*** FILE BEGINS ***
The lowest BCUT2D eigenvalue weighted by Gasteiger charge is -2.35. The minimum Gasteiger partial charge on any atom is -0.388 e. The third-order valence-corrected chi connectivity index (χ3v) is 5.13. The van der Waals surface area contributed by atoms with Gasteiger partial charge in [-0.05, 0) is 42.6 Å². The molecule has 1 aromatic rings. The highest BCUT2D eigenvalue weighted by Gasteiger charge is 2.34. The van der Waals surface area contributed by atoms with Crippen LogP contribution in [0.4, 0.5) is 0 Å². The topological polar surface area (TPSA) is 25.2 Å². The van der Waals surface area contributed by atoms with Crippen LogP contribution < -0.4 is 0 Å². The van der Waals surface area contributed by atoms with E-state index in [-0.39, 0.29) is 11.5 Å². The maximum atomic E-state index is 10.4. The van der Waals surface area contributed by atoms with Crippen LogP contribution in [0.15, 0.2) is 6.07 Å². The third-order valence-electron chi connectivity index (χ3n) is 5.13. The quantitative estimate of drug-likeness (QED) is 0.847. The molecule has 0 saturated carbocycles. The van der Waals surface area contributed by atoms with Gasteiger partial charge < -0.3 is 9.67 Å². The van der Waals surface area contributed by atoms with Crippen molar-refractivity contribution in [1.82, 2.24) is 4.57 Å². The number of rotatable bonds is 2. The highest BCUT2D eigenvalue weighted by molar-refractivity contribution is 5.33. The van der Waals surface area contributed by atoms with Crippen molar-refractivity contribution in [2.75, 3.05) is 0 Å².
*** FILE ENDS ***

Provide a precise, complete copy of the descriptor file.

The lowest BCUT2D eigenvalue weighted by Gasteiger charge is -2.35. The minimum Gasteiger partial charge on any atom is -0.388 e. The third-order valence-corrected chi connectivity index (χ3v) is 5.13. The van der Waals surface area contributed by atoms with Gasteiger partial charge in [-0.05, 0) is 42.6 Å². The molecule has 1 aromatic rings. The highest BCUT2D eigenvalue weighted by Gasteiger charge is 2.34. The van der Waals surface area contributed by atoms with Crippen LogP contribution in [0.4, 0.5) is 0 Å². The topological polar surface area (TPSA) is 25.2 Å². The van der Waals surface area contributed by atoms with Crippen LogP contribution < -0.4 is 0 Å². The van der Waals surface area contributed by atoms with E-state index in [-0.39, 0.29) is 11.5 Å². The maximum atomic E-state index is 10.4. The van der Waals surface area contributed by atoms with Crippen LogP contribution in [0.15, 0.2) is 6.07 Å². The third-order valence-electron chi connectivity index (χ3n) is 5.13. The quantitative estimate of drug-likeness (QED) is 0.847. The molecule has 0 saturated carbocycles. The van der Waals surface area contributed by atoms with Gasteiger partial charge < -0.3 is 9.67 Å². The van der Waals surface area contributed by atoms with Crippen molar-refractivity contribution in [1.82, 2.24) is 4.57 Å². The number of rotatable bonds is 2. The highest BCUT2D eigenvalue weighted by molar-refractivity contribution is 5.33. The van der Waals surface area contributed by atoms with Crippen molar-refractivity contribution in [2.75, 3.05) is 0 Å².